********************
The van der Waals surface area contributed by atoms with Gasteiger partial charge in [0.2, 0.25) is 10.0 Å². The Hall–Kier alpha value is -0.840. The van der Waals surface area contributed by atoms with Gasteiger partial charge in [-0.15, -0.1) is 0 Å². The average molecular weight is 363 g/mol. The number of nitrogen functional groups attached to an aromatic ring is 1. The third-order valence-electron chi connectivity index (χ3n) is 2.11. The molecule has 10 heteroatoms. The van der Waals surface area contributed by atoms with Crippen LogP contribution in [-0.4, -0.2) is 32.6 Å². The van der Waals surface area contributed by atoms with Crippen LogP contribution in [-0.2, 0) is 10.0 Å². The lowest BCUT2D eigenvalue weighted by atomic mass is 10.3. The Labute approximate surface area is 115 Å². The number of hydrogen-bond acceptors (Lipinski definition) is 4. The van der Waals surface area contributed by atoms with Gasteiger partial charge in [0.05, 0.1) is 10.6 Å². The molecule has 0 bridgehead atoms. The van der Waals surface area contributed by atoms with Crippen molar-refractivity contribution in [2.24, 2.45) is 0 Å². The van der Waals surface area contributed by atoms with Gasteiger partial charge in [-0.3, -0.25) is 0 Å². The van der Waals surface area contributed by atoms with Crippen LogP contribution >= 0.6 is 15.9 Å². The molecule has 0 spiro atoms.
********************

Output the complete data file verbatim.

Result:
The van der Waals surface area contributed by atoms with Gasteiger partial charge in [0.2, 0.25) is 10.0 Å². The Hall–Kier alpha value is -0.840. The van der Waals surface area contributed by atoms with Gasteiger partial charge in [-0.15, -0.1) is 0 Å². The average molecular weight is 363 g/mol. The number of nitrogen functional groups attached to an aromatic ring is 1. The third-order valence-electron chi connectivity index (χ3n) is 2.11. The molecule has 10 heteroatoms. The van der Waals surface area contributed by atoms with Crippen LogP contribution in [-0.4, -0.2) is 32.6 Å². The van der Waals surface area contributed by atoms with Crippen LogP contribution in [-0.2, 0) is 10.0 Å². The lowest BCUT2D eigenvalue weighted by atomic mass is 10.3. The Labute approximate surface area is 115 Å². The number of hydrogen-bond acceptors (Lipinski definition) is 4. The van der Waals surface area contributed by atoms with Gasteiger partial charge in [0.05, 0.1) is 10.6 Å². The molecule has 0 bridgehead atoms. The van der Waals surface area contributed by atoms with Crippen molar-refractivity contribution in [2.24, 2.45) is 0 Å². The van der Waals surface area contributed by atoms with Gasteiger partial charge in [-0.3, -0.25) is 0 Å². The van der Waals surface area contributed by atoms with Crippen LogP contribution >= 0.6 is 15.9 Å². The molecule has 0 spiro atoms.